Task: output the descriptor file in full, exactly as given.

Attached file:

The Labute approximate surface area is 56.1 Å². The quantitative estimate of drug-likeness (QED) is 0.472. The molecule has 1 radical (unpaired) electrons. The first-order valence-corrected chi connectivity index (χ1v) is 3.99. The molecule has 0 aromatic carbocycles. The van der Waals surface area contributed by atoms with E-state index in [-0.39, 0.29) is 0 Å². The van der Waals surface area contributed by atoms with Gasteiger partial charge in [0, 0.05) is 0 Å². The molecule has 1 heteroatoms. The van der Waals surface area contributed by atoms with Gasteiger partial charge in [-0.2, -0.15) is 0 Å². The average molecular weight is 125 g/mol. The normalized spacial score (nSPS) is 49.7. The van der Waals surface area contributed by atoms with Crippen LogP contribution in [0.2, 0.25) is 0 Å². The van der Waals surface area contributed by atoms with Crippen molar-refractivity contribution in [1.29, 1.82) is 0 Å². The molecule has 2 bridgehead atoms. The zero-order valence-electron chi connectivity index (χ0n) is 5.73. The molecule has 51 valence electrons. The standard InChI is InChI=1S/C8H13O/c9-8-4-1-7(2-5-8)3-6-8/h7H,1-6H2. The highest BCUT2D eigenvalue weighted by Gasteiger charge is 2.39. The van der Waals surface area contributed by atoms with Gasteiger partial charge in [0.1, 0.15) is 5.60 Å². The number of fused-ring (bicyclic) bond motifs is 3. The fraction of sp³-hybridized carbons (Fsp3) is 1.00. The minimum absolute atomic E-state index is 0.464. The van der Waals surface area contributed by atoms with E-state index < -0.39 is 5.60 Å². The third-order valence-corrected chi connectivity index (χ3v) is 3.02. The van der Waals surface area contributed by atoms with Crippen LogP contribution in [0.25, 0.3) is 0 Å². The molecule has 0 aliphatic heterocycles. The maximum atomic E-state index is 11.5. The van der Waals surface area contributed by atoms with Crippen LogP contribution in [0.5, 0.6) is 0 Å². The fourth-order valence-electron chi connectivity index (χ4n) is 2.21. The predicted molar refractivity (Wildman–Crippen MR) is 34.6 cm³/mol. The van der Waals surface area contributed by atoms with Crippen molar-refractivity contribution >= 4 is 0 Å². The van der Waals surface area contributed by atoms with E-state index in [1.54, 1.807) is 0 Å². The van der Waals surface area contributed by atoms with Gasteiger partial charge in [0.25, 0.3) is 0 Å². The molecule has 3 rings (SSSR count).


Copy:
The Labute approximate surface area is 56.1 Å². The quantitative estimate of drug-likeness (QED) is 0.472. The molecule has 1 radical (unpaired) electrons. The first-order valence-corrected chi connectivity index (χ1v) is 3.99. The molecule has 0 aromatic carbocycles. The van der Waals surface area contributed by atoms with E-state index in [-0.39, 0.29) is 0 Å². The van der Waals surface area contributed by atoms with Gasteiger partial charge in [0, 0.05) is 0 Å². The molecule has 1 heteroatoms. The van der Waals surface area contributed by atoms with Gasteiger partial charge in [-0.2, -0.15) is 0 Å². The average molecular weight is 125 g/mol. The normalized spacial score (nSPS) is 49.7. The van der Waals surface area contributed by atoms with Crippen LogP contribution in [0.2, 0.25) is 0 Å². The van der Waals surface area contributed by atoms with Crippen molar-refractivity contribution in [1.29, 1.82) is 0 Å². The molecule has 2 bridgehead atoms. The zero-order valence-electron chi connectivity index (χ0n) is 5.73. The molecule has 51 valence electrons. The standard InChI is InChI=1S/C8H13O/c9-8-4-1-7(2-5-8)3-6-8/h7H,1-6H2. The highest BCUT2D eigenvalue weighted by Gasteiger charge is 2.39. The van der Waals surface area contributed by atoms with Gasteiger partial charge in [0.1, 0.15) is 5.60 Å². The number of fused-ring (bicyclic) bond motifs is 3. The fraction of sp³-hybridized carbons (Fsp3) is 1.00. The minimum absolute atomic E-state index is 0.464. The van der Waals surface area contributed by atoms with E-state index < -0.39 is 5.60 Å². The third-order valence-corrected chi connectivity index (χ3v) is 3.02. The van der Waals surface area contributed by atoms with Crippen LogP contribution in [0.25, 0.3) is 0 Å². The molecule has 0 aliphatic heterocycles. The maximum atomic E-state index is 11.5. The van der Waals surface area contributed by atoms with Crippen LogP contribution in [0.5, 0.6) is 0 Å². The fourth-order valence-electron chi connectivity index (χ4n) is 2.21. The predicted molar refractivity (Wildman–Crippen MR) is 34.6 cm³/mol. The van der Waals surface area contributed by atoms with Crippen molar-refractivity contribution >= 4 is 0 Å². The van der Waals surface area contributed by atoms with E-state index in [1.54, 1.807) is 0 Å². The van der Waals surface area contributed by atoms with Gasteiger partial charge in [0.25, 0.3) is 0 Å². The molecule has 3 rings (SSSR count).